“That doesn’t mean I have an exhaustive budget but we continually strive to reduce risk. Whether you have one vehicle or 200 or 2,000 the risk will always be there as it just takes one lapse of concentration. But you must do your best.”

Working with drivers – and the vast volume of telematics data they provide – is just as important as getting senior management on-side, says Morgan.

But he says that the drivers have to see a clear advantage to this. “It’s the carrot/reward function, the best driver of the month, best driver of the year, and so on.”

Morgan believes this is so important that he is currently devising a new reward system. It will see drivers with no at-fault incidents and those whose telematics results prove they have been driving carefully, sharing a new bonus scheme.

“My proposal is a 50/50 split between individual and team,” says Morgan. “It means you can’t let the team down; there’s nothing worse than losing your entire bonus because the chap standing next to you has had an at-fault incident or he has not achieved his score.”

So how do Iron Mountain, and Morgan, inspire other firms hoping to emulate their success?

“It needs a systematic approach,” says Morgan, who advises that firms should start by using established industry analyses, such as those espoused by DfBB.

“If I walk into an operation now I want to know all their incidents over the past year. I want some form of trend analysis; where do I need to prioritise to get those quick wins?” says Morgan.

“For instance, is one of the problems reversing in the yard? In 2015 we had 20 incidents where we bumped our own vehicles before we’d even got out the gate. That’s ridiculous; it’s the set-up of the yard. So you ask questions like ‘are their blind spots?’, ‘do we allow people to reverse without a banksman?’, ‘do we have reverse parking?’, ‘do we have segregated areas for cars, for trucks and vans?’, ‘do we have a Le Mans situation rather than a staggered start in the morning?’ You identify problem areas by asking questions – then you prioritise the problems and gradually work through those areas.”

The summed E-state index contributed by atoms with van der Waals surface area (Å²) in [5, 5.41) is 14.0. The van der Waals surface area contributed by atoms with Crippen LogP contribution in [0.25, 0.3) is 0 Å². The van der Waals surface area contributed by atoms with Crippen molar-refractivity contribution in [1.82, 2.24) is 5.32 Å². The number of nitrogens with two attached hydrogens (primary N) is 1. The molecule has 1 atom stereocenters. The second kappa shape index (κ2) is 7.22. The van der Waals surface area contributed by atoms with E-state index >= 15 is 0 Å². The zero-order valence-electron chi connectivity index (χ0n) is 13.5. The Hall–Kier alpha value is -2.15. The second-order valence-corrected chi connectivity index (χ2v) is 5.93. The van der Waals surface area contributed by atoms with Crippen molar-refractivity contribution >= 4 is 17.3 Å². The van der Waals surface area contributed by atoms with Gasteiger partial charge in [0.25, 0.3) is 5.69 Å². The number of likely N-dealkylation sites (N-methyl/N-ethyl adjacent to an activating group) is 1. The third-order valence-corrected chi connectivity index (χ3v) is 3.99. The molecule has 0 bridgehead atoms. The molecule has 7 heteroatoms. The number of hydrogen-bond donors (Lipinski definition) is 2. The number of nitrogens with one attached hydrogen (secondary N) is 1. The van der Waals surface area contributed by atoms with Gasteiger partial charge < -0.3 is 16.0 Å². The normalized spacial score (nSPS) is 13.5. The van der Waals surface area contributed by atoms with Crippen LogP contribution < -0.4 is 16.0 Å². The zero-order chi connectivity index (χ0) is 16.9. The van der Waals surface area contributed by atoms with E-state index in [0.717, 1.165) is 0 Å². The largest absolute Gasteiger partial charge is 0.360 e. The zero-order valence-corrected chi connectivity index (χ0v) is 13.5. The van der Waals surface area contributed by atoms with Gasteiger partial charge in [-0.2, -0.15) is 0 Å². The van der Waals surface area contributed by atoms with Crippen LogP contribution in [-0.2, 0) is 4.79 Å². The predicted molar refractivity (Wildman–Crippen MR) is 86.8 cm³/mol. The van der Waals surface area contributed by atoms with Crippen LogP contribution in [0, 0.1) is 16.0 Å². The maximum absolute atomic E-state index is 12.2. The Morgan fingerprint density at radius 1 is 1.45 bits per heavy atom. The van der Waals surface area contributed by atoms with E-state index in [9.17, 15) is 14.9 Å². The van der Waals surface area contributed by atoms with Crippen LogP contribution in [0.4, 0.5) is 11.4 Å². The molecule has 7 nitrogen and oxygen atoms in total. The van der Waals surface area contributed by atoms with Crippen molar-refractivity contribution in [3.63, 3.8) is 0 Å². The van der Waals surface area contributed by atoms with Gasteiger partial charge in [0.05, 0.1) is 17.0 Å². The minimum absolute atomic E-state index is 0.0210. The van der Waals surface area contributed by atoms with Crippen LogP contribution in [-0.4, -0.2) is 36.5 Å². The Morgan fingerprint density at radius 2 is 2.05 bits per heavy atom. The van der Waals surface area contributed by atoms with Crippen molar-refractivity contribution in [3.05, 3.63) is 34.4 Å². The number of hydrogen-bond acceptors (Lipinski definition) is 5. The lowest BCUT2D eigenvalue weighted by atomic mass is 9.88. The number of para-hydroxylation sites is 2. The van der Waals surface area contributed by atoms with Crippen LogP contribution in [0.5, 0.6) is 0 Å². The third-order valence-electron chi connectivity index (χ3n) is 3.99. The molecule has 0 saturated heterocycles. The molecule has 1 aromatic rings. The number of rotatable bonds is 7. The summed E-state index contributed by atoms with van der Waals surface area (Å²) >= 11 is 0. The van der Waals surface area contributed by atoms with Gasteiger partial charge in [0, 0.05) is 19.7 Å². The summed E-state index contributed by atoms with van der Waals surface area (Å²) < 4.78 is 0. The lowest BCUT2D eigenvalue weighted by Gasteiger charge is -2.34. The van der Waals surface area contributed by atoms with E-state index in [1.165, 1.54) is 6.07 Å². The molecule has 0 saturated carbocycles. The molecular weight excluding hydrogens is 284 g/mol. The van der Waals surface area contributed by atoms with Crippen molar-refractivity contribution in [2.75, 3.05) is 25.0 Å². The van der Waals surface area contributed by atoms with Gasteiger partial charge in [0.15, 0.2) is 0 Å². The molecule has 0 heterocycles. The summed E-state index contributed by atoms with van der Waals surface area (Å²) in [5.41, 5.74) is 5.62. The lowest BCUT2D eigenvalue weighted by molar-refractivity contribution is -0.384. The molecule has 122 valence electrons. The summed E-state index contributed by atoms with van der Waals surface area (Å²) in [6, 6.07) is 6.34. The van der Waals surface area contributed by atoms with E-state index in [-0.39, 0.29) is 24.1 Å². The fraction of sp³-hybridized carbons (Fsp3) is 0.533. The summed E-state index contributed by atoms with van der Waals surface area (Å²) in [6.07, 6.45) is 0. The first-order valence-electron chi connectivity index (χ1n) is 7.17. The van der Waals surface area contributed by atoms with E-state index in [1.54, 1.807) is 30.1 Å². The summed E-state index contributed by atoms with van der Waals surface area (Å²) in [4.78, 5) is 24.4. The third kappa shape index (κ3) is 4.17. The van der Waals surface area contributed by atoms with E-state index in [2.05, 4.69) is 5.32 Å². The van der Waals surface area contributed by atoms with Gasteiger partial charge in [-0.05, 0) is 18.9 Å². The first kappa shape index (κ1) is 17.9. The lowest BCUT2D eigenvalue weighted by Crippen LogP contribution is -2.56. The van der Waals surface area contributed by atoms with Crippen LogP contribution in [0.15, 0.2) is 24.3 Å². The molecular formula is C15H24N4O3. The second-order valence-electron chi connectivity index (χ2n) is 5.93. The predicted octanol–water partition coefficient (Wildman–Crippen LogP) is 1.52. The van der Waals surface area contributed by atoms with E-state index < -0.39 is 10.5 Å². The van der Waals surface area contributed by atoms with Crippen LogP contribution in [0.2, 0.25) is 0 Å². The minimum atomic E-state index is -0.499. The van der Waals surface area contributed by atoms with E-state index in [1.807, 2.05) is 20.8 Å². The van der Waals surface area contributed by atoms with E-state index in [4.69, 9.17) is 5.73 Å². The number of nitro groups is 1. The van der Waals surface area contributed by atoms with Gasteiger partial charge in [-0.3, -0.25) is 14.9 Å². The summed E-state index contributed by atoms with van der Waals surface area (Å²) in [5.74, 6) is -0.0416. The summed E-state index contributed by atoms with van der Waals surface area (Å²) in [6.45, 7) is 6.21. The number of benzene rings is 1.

“Road safety is my passion and you’ve got to have that,” says Morgan, who has frequently taken part in conferences organised by road safety charity Brake, and who is a keen DfBB Champion.

“As a result of our DfBB case study that someone spotted, I was with a company yesterday for a few hours after they asked if I could discuss our journey.

“I was only three miles away so I called in for a cup of tea and a chat. I told them there are simple quick wins like working with the drivers, the carrot as opposed to the stick. But regular vehicle checks and defect reporting are important too, just as de-briefing your drivers and looking at their telematics data is vital.